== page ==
DBHDD’s Office of Children, Young Adults and Families provides assessment, counseling, therapy, crisis intervention, peer support, clubhouses and other services for youth and their families. Services are targeted toward children and adolescents (ages 4-17), and transition-aged youth and young adults (18-26) who often fall into a gap between child and adult mental health services.

A 2009 report by the National Research Council and the Institute of Medicine estimated that 13-20 percent of children living in the United States experience a mental health challenge in a given year, and that youth behavioral health disorders cost an estimated $247 billion annually. This figure includes costs associated with mental health treatment, lost productivity and criminal activity.

DBHDD is improving children’s mental health care through several initiatives.

Georgia System of Care
DBHDD’s Offices of Children, Young Adults and Families and Federal Grant Programs and Special Initiatives are working with partners across Georgia to build a strong system of care for children’s mental health services. The system of care primarily serves people from birth to age 21 who experience a diagnosable emotional, socio-emotional, behavioral or mental health disorder that impairs their functioning in family, school or community settings.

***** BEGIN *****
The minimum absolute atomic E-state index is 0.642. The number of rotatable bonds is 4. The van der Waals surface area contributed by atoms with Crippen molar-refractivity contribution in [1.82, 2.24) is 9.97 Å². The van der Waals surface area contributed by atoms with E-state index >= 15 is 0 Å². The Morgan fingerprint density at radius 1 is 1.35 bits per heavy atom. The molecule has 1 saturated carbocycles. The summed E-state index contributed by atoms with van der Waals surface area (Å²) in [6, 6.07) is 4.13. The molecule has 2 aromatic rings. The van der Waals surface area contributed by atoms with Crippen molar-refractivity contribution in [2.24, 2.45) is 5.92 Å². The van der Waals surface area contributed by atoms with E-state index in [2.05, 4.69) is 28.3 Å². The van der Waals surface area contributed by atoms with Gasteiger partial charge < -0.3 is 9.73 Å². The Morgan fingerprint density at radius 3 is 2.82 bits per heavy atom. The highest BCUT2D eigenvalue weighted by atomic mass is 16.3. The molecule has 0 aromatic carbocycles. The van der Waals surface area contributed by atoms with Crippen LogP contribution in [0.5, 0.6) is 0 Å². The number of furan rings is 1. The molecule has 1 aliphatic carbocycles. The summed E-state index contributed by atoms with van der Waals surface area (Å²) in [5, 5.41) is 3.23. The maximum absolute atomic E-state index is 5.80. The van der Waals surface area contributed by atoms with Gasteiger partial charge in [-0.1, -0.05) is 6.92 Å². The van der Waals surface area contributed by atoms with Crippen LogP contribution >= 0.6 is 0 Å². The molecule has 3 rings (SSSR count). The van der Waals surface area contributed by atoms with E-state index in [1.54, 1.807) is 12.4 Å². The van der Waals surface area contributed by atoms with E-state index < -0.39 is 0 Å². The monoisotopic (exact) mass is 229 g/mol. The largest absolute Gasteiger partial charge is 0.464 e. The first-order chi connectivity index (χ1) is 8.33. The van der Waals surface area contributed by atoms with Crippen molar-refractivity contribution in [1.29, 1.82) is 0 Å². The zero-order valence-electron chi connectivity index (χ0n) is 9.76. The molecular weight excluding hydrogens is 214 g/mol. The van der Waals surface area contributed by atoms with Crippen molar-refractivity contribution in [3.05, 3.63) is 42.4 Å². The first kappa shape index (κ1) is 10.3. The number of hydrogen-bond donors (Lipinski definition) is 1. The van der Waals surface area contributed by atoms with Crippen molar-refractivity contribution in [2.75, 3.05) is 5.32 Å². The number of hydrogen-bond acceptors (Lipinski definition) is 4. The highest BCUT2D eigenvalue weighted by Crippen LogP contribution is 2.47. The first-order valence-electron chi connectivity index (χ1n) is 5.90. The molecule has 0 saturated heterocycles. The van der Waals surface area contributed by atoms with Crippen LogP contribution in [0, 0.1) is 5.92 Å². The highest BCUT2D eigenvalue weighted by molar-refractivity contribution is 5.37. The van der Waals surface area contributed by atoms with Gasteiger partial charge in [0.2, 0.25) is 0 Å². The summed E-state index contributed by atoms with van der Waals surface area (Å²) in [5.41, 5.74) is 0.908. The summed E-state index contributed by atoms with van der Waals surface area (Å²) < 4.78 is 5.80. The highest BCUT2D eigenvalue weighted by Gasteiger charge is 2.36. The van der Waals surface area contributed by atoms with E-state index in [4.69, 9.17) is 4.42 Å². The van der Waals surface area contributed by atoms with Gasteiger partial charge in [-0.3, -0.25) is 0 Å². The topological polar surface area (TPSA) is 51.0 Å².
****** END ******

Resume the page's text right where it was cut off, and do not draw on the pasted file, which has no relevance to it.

The Georgia System of Care seeks to change the way children’s mental health services are delivered by bringing together Georgia’s child-serving agencies and organizations to provide integrated care that is comprehensive and effective. The system is recovery-focused and takes a family-driven, youth-guided approach to service delivery. System of care focuses on workforce development, system-level planning, social marketing and support for youth and young adults. Clubhouses serve people with co-occurring mental health and substance use challenges.